Putting on a sweater used to be a big deal; they even had competitions about it. Now, according to the WWF, it's National Sweater Day! They are calling on people to " put on a fun sweater and turn down the thermostats", and to "think differently about how we use energy, where our energy comes from and how we can play an important role in tackling climate change." It's actually the Canadian branch of the WWF, but it's time to go international. Why? Here's a roundup of our stories about sweaters.
Putting on a sweater should be part of everybody's energy saving strategy. There is real science behind it:
Insulating Your Body Is Cheaper And More Effective Than Insulating Your Home
Insulation of the body is much more energy efficient than insulation of the space in which this body finds itself. Insulating the body only requires a small layer of air to be heated, while a heating system has to warm all the air in a room to achieve the same result.
Kris goes into the math, introducing the "clo", which "equals the thermal insulation required to keep a resting person (for instance, a couch potato) indefinitely comfortable at a temperature of 21° Celsius (70° Fahrenheit)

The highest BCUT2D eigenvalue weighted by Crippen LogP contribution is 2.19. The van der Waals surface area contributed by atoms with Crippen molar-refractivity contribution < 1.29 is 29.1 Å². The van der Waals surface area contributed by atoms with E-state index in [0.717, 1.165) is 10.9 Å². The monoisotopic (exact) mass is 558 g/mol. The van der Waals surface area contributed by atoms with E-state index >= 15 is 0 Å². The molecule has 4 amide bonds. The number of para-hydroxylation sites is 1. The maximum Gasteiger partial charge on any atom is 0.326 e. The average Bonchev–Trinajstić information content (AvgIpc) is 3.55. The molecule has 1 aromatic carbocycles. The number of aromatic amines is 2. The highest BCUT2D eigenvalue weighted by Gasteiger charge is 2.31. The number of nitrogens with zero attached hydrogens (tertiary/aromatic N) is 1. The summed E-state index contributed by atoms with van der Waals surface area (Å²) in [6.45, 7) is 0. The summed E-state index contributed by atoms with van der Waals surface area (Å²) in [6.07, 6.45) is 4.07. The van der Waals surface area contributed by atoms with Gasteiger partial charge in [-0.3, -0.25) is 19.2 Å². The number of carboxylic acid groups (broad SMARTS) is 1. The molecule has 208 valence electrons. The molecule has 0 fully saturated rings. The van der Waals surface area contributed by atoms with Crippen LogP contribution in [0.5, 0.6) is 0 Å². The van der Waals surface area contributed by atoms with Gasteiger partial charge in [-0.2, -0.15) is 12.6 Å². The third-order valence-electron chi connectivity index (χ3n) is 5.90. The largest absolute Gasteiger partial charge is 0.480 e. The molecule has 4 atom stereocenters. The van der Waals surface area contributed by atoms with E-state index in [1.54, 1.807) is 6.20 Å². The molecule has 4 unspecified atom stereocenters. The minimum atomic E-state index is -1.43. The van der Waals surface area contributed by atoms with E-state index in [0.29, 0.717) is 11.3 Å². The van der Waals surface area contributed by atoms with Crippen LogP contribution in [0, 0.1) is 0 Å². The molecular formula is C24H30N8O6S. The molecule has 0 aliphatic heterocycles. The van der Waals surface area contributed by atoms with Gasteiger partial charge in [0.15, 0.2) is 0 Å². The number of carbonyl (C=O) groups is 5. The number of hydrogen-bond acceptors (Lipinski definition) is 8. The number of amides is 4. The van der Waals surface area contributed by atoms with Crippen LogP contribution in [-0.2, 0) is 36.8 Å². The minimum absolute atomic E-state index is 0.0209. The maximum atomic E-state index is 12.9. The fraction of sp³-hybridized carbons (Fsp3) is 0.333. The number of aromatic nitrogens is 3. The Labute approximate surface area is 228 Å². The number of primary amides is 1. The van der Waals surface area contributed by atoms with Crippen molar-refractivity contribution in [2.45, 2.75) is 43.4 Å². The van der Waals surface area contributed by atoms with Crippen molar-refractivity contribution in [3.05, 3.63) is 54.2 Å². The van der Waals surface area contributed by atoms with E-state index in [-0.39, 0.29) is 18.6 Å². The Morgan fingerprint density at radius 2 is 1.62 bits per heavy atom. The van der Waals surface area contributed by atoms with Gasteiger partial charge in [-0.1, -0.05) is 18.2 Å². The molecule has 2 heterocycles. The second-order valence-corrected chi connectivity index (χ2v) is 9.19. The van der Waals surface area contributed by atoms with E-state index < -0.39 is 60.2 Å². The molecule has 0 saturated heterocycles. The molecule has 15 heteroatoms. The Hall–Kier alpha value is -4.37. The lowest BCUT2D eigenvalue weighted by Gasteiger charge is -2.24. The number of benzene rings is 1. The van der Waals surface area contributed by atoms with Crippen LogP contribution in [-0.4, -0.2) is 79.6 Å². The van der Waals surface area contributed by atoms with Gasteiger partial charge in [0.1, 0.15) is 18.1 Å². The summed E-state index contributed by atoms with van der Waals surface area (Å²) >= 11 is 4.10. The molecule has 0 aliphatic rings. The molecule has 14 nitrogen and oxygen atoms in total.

So how many Clo can you go? More: Insulating Your Body Is Cheaper And More Effective Than Insulating Your Home
In praise of the Dumb Home
Why a smart sweater set is better than a smart thermostat.
Another problem with the smart thermostat: people no longer put on such smart sweater sets like Patti Page used to wear. As Steve Mouzon has noted, "because we are too lazy to put on a sweater or take off a jacket, we have let the thermostat and the mechanical engineer behind it change the way we make buildings." A smart thermostat might actually increase the energy used, not because it drops the temperature when you are not home, but because it increases it while you are there, when you could in fact get just as comfortable by putting on a smart looking sweater.
A Stripey Sweater Fights Peak Oil, Proves Jimmy Carter Right... and Wrong (Video)
So what the heck could a rather nasty stripey sweater (sorry fellow Brits, really I mean jumper!) have to do with getting us off fossil fuels? Sami explains all.
Of course any mention of a sweater and sustainability here in the US will inevitably evoke sneering remarks about Jimmy Carter. And I think there are lessons to be learned from this vidwo on that front too. Because Jimmy Carter was 100% right—clothing is the first line of defense in an effective insulation strategy—and he was 100% wrong, in that an overly earnest approach to sustainability will leave it doomed to the sidelines.